As music lovers young and old tuned into the final moments of the 56’ Grammy Awards on Sunday January 26, it’s safe to say that many viewers may have been taken back by the “robots” who took the stage to accept Best Pop Duo/ Group Performance alongside Pharrell Williams, who acted as their spokesperson. Over the course of the night, the faceless French duo known as Daft Punk took home the Grammy for Best Dance/Electronica Album, and ended their five for five sweep with Album of the Year, a first of its kind for electronic music. A personal victory for electronic fans, not to mention the added bonus of watching Taylor Swift and her entourage’s on screen disappointment. Jumping the gun, miss hearing they had taken home the gold, sorry “T-Swift,” this is our time.
Electronic Dance Music, “EDM”, has been stirring up the scene since the mid-eighties, and Daft Punk has been at the frontier since its conception. Only recently within the past several years has electronic music begun to come into its own, being perceived less as over synthesized club music and more so as produced conceptual compositions. Daft Punk’s, Random Access Memories is proof of just that, combining influences of disco, funk, as well as rock. The album itself seems to be reminiscent of an 80’s soft-core porn soundtrack, tasteful in everyway of course, but I digress.
With twenty years under their belts, they know what works and what doesn’t when it comes to electronic music, a genre that has without a doubt has been stigmatized over the years. The album itself is their most successful to date with or without their Grammy wins. While Pharrell is one of the more recognizable collaborators, the duo also teamed up with Paul Williams as well as Giorgio Moroder. Moroder lends his voice and story to the beginning of the third track, appropriately titled Giorgio by Moroder, for an enticing monologue before evoking you into the scene of a discothèque, “the sound of the future”. Throughout the entire album the live instrumentals paired with the more familiar electronic sounds of the synthesizers remind the listener that rock and electronic can not only co-exist but also adapt together to form new and exciting genres of music.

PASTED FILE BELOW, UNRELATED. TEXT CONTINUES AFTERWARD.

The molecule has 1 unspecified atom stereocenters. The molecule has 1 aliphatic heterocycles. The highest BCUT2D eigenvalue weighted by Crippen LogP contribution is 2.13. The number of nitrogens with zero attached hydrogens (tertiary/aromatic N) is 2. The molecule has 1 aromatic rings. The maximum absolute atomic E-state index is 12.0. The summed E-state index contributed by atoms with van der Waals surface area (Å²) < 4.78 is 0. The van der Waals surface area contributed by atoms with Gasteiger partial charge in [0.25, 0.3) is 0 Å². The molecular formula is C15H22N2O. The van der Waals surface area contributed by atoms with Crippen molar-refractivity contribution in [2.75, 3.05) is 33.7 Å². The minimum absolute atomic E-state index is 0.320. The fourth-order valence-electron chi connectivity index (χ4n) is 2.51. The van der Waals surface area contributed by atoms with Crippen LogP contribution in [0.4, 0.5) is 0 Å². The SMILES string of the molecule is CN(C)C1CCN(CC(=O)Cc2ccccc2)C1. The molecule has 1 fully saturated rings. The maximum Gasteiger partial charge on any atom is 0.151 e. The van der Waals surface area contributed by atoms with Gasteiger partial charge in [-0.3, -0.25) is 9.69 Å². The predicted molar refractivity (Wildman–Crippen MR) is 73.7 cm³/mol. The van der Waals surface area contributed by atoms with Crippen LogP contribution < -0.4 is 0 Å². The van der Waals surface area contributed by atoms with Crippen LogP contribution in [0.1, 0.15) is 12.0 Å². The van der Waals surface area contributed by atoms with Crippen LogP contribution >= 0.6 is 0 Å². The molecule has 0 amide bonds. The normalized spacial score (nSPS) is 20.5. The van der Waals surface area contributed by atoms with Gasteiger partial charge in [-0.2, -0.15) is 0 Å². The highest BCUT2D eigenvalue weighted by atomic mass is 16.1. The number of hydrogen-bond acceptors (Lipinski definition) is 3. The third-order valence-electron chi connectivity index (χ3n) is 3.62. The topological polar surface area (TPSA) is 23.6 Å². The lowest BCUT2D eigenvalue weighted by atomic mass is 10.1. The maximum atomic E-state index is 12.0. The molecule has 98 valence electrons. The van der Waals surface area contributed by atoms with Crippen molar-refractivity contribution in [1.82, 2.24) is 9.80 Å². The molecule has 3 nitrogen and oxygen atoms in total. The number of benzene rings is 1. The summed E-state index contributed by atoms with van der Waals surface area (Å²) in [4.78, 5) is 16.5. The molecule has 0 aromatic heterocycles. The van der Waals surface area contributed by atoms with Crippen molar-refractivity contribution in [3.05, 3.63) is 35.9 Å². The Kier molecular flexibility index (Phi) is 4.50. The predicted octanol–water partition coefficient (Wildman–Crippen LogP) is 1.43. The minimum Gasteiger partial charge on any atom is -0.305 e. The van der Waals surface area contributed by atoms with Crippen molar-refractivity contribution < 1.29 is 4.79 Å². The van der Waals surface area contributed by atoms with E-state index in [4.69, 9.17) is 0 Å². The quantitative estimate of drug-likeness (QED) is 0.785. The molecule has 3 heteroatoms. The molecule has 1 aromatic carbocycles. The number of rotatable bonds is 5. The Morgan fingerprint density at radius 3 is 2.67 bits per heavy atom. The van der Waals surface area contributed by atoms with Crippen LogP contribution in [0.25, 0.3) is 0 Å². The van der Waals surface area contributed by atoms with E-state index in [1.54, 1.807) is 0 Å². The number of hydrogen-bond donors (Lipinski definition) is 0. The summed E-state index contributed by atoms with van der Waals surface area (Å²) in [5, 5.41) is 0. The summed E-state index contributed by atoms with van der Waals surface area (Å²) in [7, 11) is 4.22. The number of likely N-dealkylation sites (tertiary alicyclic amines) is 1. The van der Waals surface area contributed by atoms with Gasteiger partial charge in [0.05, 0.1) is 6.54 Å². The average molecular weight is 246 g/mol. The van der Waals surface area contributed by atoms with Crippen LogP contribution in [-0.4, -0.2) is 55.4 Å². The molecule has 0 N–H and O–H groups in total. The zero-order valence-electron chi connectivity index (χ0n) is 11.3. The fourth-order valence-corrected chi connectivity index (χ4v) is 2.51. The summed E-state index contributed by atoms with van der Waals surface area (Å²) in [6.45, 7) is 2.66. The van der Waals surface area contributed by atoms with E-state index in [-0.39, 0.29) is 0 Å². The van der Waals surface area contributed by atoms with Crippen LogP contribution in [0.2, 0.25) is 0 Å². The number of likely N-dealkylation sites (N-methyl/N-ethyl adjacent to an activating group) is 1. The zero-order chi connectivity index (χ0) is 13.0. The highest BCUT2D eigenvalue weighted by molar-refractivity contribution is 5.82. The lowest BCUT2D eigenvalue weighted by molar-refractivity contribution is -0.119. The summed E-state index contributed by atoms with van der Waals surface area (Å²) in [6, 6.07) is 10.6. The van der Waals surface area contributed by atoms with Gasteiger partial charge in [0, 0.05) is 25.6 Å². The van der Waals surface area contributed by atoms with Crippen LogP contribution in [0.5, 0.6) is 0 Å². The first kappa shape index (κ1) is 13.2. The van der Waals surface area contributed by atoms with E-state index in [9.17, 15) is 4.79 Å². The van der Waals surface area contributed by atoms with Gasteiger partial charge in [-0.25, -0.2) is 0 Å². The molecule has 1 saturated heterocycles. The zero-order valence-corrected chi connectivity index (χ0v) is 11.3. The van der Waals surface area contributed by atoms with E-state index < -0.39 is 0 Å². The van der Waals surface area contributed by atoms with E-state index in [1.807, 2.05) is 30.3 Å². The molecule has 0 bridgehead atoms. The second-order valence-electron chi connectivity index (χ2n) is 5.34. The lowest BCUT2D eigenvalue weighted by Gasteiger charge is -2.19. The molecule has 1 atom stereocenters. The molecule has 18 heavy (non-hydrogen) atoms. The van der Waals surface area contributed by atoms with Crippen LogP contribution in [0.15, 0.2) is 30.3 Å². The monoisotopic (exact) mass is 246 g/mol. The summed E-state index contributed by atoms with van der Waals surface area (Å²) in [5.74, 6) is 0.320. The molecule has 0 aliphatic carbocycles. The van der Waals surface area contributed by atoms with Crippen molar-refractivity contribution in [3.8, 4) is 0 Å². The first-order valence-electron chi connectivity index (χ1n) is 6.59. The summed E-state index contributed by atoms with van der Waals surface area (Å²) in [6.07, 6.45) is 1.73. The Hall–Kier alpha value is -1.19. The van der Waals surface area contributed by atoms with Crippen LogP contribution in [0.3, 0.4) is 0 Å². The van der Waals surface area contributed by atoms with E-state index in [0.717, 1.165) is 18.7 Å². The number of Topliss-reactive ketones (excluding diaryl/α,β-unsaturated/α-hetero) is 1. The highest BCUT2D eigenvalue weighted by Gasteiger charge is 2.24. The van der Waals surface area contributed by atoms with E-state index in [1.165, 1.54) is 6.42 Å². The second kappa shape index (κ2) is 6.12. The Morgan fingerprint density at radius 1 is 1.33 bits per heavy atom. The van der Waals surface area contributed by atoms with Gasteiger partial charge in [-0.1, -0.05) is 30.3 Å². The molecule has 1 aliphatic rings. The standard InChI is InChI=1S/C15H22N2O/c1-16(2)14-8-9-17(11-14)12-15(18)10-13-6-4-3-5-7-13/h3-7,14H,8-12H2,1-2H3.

Say what you will about the Grammy’s, but it can be argued that the prestigious Album of the Year award certainly dictates the wave of which music is affecting the masses. Daft Punk joins the likes of Frank Sinatra, Paul Simon, The Beatles, Arcade Fire just to name a few, as well as Stevie Wonder who joined the duo along with Pharrell and Nile Rodgers to perform a rendition of their hit “Get Lucky” before receiving Best Pop Performance. Wonder may have been their good luck charm, “very superstitious.” With that being said, it seems as though Daft Punk’s win may indeed be opening a Pandora’s box if you will, in regards to changes within the music industry, as old school and new age join forces. Early on in the night Ryan Raddon, also known as Kaskade, who was up against Daft Punk for Best Dance Album, spoke of how “dance music has come a long way” since his involvement within the industry two decades ago. Cheers to what the future may bring.
Montclair State | New Jersey